The Madoff’s scam happened in 2009..when I wrote a piece for Reuters.in. This article is based on that piece. Madoff scam was really big and took the 2009 Christmas look terrible…the lessons are important..and VALID even in 2016.
Once in a while a man comes along and takes people for a ride. What is amazing about Madoff’s scheme (how funny that he should call it a Ponzi scheme!) Ponzi scheme was actually much smaller. I think it should now be called Madoff scheme. It is time Mr. Ponzi was allowed to retire.
Losing money in a scam like this is bad. Let us not lose the learning. Here is my summary of the learnings:
1. Just because some celebrities – Arnon Milchan, Zsa Zsa Gabor, Ira Lee Sorkin (Madoff’s lawyer), a senator, Larry King, etc. have invested it does not make any investment a ‘safe’ or ‘sensible’ investment. Very clearly ‘smart investor’ looks like an oxymoron! Remember Michael Fereira selling something? Or some stupid Indian celebrity selling a financial product without understanding what it means?
2. He was just like one of us! Such a commonly heard dialogue – and looks so foolish in retrospect. Stay away if you do not understand what it can do for you. Remember he cheated the Church group to which he belonged!!
3. Awards are available –and it looks like it can be bought! Almost all colleges claim to be in the ‘top 5’ or ‘top 35’ or some such ‘top list’. Top list is more a media creation – and not a meaningful way to judge a fund manager. I remember one insurance company which is a joke winning a technology award.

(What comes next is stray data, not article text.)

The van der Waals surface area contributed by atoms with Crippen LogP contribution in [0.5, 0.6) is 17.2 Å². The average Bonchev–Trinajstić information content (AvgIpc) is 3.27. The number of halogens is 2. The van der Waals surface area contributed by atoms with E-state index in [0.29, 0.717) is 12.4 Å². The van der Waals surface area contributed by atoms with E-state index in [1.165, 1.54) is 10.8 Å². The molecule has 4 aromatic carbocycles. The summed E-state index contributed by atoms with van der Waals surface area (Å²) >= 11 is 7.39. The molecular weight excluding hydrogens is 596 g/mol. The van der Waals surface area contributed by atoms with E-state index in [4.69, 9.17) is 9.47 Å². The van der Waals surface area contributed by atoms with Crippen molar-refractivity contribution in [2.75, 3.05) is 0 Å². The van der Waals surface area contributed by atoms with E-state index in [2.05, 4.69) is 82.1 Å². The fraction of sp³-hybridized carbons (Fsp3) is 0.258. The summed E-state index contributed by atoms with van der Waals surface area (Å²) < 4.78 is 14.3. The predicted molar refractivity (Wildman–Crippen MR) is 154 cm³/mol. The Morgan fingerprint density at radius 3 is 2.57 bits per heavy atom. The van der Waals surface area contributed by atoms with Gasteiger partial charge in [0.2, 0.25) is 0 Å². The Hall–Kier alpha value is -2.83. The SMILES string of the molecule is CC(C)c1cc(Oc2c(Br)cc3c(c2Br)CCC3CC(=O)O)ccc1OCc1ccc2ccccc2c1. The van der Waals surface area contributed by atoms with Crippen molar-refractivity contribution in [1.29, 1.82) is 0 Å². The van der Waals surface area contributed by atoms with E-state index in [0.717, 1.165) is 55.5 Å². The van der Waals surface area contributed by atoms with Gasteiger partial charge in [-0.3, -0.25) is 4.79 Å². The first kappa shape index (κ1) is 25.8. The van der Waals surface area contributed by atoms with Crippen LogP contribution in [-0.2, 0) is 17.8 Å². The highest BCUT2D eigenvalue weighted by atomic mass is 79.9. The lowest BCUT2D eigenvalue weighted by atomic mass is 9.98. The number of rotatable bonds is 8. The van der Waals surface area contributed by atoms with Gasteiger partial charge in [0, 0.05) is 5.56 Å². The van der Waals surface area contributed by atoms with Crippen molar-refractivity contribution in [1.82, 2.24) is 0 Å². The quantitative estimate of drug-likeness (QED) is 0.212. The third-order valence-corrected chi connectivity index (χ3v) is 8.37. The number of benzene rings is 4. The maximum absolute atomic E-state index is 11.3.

4. Normally a financial planner will tell you that ‘if a plan is too good to be true, it is not’. Madoff sensibly did not over promise returns. He also under performed when the tech bubble was being built. So a old warning bell was never touched by Madoff. Remember what he gave was dangerously STEADY. Nobody can give you equity returns of 1% p.m. JUST NOBODY.
5. Regulators – sleeping with the enemy is not too good a habit. Regulators have failed just too many times when the bubble was being built. So depending on the regulator to look after your personal investments is over ambitious – and almost foolish. Staying too close to the persons whom they regulate is not a great idea.
6. A million times I have said this in the past – please open your demat account with a bank. Preferably with a bank which does not have any broking ambition. Keeping your portfolio with your fund manager – and he having full control on that is not a smart thing to do.
7. Investing in schemes like Madoff is just a ‘short-cut’ method to chase alpha. If you index your investments with a good (read inexpensive on asset management costs and low tracking error) the chances are you will not too much money vis-à-vis the market.
8. Have a demonic control on costs. Do not trust a manager who says he makes money by the trades he does. This is like going to a doctor who says he makes enough money by selling medicines to you!
9. KEEP your investments simple, and understand why it makes money. If this is too much for you keep all your equity money in a couple of index funds.
So if you are willing to learn some of the basics of investing (asset allocation, power of compounding, etc.), say NO to products you do not understand, index your investments, you may not be the richest man on earth, but you will not lose money! You can look at Mr. Warren Buffet in his eye and say “Sir, I remember your first rule of wealth creation” – I have not lost money, and therefore benefited by the power of compounding!
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